Reprinted with permission from AlterNet. In early 2017, Donald Trump took to his medium of choice to simultaneously defend alt-right provocateur Milo Yiannopoulos and admonish those who had protested his appearance at a California campus. “If U.C. Berkeley does not allow free speech and practices violence on innocent people with a different point of view […]
The first is the innate supremacy of whiteness: The idea that white people’s superior inventiveness, strength and vision have made them high achievers who earned every bit of their status. The second is that non-white people (around the world, but particularly in the United States) serve only as a burden to white greatness.
For the first few months of Trump’s presidency, this unholy confederacy has largely kept in formation. But in the wake of Trump’s recent Tomahawk strike on a Syrian air field, it has begun to splinter, with the president drawing the ire of some of his most loyal troops: the Pepe brigade known as the “alt-right.” Now that he has all but banished former Breitbart chair Steve Bannon from the West Wing, Trump could soon be facing a full-fledged mutiny.
To be sure, the white working-class saw nothing wrong with Trump’s overt bigotry, but I’m certain none would raise racism to the level of political philosophy, partly because philosophy is not what working-class people do and partly because working-class people would find almost nothing in common with the likes of Spencer, who lives off mommy and daddy’s bank account.
Steve Bannon just can’t help himself. The president’s chief strategist, and former executive chair of Breitbart News, has repeatedly cited fascists and white supremacists without compunction or even discretion.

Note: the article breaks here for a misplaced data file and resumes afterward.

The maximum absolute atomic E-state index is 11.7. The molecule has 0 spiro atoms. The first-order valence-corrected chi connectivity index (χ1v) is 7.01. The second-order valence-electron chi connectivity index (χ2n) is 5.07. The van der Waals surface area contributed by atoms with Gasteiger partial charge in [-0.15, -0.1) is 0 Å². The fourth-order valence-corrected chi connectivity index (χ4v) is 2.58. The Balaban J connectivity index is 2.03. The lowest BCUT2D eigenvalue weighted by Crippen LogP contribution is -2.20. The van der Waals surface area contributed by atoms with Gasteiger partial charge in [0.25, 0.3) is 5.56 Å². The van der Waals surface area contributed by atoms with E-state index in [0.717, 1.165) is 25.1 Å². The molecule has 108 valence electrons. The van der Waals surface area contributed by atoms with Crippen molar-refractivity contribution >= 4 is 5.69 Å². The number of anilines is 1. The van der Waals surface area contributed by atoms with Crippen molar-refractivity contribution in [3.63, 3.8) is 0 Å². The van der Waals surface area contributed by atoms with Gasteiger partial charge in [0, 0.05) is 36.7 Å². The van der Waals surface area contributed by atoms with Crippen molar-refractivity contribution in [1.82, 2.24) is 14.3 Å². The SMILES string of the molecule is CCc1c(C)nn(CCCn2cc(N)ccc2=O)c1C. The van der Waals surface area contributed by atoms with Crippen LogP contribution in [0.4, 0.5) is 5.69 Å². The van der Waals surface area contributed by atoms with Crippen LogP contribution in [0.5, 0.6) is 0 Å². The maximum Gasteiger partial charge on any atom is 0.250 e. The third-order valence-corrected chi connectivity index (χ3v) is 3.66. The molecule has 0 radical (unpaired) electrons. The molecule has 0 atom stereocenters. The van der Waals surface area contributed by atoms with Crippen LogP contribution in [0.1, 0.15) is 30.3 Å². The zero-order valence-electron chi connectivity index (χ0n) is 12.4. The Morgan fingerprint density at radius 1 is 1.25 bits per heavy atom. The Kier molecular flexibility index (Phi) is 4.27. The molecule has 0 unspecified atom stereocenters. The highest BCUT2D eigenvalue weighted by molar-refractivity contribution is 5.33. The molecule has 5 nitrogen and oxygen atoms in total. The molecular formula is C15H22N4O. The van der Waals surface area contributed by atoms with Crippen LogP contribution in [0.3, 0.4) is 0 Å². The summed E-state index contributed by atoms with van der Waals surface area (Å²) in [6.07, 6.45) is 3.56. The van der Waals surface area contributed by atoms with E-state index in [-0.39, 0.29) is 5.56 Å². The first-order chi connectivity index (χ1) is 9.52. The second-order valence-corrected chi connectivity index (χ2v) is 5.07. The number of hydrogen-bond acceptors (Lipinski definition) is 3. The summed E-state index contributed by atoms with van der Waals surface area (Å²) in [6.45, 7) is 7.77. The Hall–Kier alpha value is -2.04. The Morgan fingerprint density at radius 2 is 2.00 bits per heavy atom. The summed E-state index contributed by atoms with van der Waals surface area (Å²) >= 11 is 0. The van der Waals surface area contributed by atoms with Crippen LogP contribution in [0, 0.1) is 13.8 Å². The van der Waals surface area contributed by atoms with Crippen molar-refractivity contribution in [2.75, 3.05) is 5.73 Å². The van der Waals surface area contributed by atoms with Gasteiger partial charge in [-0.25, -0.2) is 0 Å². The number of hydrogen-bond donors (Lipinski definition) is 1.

The false claim that there is a genocide against white people is a key rallying cry used by organized white supremacists to justify racist violence targeting people of color, Muslims and Jews. With the rise of Donald Trump, who promptly appointed white nationalist Steve Bannon as his chief strategist, those forces will soon have a direct line to the White House.
Neo-Nazis plan to march in January in the mountain ski town of Whitefish in Montana’s remote and rugged northwestern reaches. The march is to support the mother of white nationalist leader Richard Spencer. Sherry Spencer is facing pressure from community members to sell a building she owns in Whitefish because of its ties to her son and disavow her son’s beliefs.
It’s too soon to tell what will become of the alt-right. While the alt-right is ready to capitalize on Trump’s win, the question is whether it will destroy itself in the process.
Twitter accounts belonging to white supremacists that were suspended earlier this year have been reinstated and have since gone back to sending out bigoted tweets.
The university said its leaders explored whether it could legally prohibit Spencer’s event, but ultimately recognized its obligation to uphold free speech.
America under Donald Trump is entering an uncharted authoritarian era. There are myriad events that everyone is seeing and unfolding behind closed doors that are forming a prologue to Trump’s authoritarian rule.
When video of Richard Spencer’s speech surfaced, the deceptive branding of “alt right,” a thin scrim invented for social media, was scraped away to reveal the restless Nazi maggots underneath. Such a revolting spectacle should have upset Trump.
The “alt-right” gang gathered in Washington looked more like lobbyists than Klansmen or skinheads, but their white nationalist ideology gave off a familiar odor.
CBS News provided alt-right white nationalist Richard Spencer with a platform to normalize his racist political movement and praise President-elect Trump without pressing him on his racists comments.